Thursday, May 17, 2007
I think making watercolor cards is so much fun, and it really gets the creative juices flowing. I first got the idea to do this from Kittie747 at Splitcoaststampers. She has some awesome watercolor cards in her gallery. I have developed my own style and technique for watercoloring that is similar, but a little different than others I've seen. I tend to make my watercolors a bit more vivid than most people.
Here are the supplies you will need:
Reinkers, watercolor brush, blender pen, stamps, permanent ink such as Staz-on, permanent black pen, watercolor pencils, water, white paper 4" x 5.25"
First, I use Staz-on and a black permanent pen to ink the portion of the stamps that I want to use for my landscape. I stamp the page, keeping distance in mind. Smaller images in the back, larger ones in the front. In my picture, you can see the trees, cows, and flowers are stamped in such a way that they show distance. After stamping, I doodle the remaining elements of the landscape. In this case, I drew lines for a couple of hills, and pieces of grass around the flowers.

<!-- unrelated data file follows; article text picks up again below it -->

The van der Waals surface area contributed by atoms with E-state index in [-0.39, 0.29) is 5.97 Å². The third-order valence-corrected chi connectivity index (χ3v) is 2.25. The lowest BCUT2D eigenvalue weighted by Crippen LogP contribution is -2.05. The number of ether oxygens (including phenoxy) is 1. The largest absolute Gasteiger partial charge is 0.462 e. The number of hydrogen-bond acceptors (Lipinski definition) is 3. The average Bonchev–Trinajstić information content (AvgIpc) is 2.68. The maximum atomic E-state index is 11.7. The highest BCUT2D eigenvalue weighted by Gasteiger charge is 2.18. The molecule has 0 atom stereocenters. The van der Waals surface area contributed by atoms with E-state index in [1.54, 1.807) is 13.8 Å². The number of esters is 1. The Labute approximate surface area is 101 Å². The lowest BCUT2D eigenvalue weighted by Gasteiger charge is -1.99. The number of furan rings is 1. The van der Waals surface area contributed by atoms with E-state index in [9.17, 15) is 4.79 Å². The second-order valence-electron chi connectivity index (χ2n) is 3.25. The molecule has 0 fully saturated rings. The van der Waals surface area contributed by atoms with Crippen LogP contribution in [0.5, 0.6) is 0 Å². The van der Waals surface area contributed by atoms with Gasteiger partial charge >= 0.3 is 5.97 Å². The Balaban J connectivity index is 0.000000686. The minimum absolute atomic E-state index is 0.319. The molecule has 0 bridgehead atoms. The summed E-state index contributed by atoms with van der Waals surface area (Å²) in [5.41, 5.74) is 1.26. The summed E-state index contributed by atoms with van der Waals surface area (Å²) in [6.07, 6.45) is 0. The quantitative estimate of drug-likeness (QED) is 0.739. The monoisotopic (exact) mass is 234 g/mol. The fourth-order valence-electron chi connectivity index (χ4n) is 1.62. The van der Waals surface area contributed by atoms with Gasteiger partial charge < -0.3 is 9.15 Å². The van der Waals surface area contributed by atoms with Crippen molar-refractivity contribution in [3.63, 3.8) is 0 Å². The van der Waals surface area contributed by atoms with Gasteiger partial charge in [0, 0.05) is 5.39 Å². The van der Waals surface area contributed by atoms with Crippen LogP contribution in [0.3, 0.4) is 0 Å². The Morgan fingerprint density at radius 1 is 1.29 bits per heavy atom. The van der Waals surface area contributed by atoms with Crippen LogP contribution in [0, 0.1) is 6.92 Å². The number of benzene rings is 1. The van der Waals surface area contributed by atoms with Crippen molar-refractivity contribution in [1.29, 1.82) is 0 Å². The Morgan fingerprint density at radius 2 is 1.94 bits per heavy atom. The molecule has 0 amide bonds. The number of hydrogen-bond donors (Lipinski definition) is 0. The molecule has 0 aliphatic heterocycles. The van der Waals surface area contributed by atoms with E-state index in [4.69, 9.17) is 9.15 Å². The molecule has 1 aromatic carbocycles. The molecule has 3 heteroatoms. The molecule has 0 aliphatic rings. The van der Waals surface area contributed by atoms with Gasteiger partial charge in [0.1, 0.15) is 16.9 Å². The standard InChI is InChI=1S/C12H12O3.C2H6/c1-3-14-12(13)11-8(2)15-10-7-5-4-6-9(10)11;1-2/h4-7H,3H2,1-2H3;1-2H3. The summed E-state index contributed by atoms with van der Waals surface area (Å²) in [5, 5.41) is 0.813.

After all of my elements are stamped and drawn, I can begin watercoloring. I start with the large areas, the grass and sky. First, I place a drop of reinker on the the lid of the coordinating inkpad. You could do this on a plastic lid or a tray of some sort instead. Then, I dip my watercolor brush into my cup of water. With my wet brush, I pick up some of the reinker color from my lid. You'll see that the water will dilute the reinker in the lid. I like to have some of it very diluted and some of it not diluted much at all, so I try not to blend the reinker and water in the lid too much. I start with the lighter areas, and brush the diluted reinker ink onto my paper. I always try to make sure that my brush isn't too wet, or the paper will really curl and wrinkle. As I'm brushing the ink on the page, I make sure that I'm using strokes that match the curves of the land and match the cloud design I want in the sky. This way, as I add more and more strokes, I end up with lots of highlights and lowlights.
After I'm done brushing the large areas, I use watercolor pencils to color in the more detailed stamped and doodled areas, such as the cows, flowers, and tree trunk in my picture. Then, I use a blender pen and water to blend the colors. I use the blender pen instead of a brush because I can get into finer detailed places with the pen.
When all of the details have been colored, I add any desired sentiment panels (the blue "like to udder" panel on mine) or other embellishments. I try to keep the extra embellishments simple so as not to detract from the watercoloring.
You can see my final product below. I really hope you try this technique sometime... it really gets the creative juices flowing!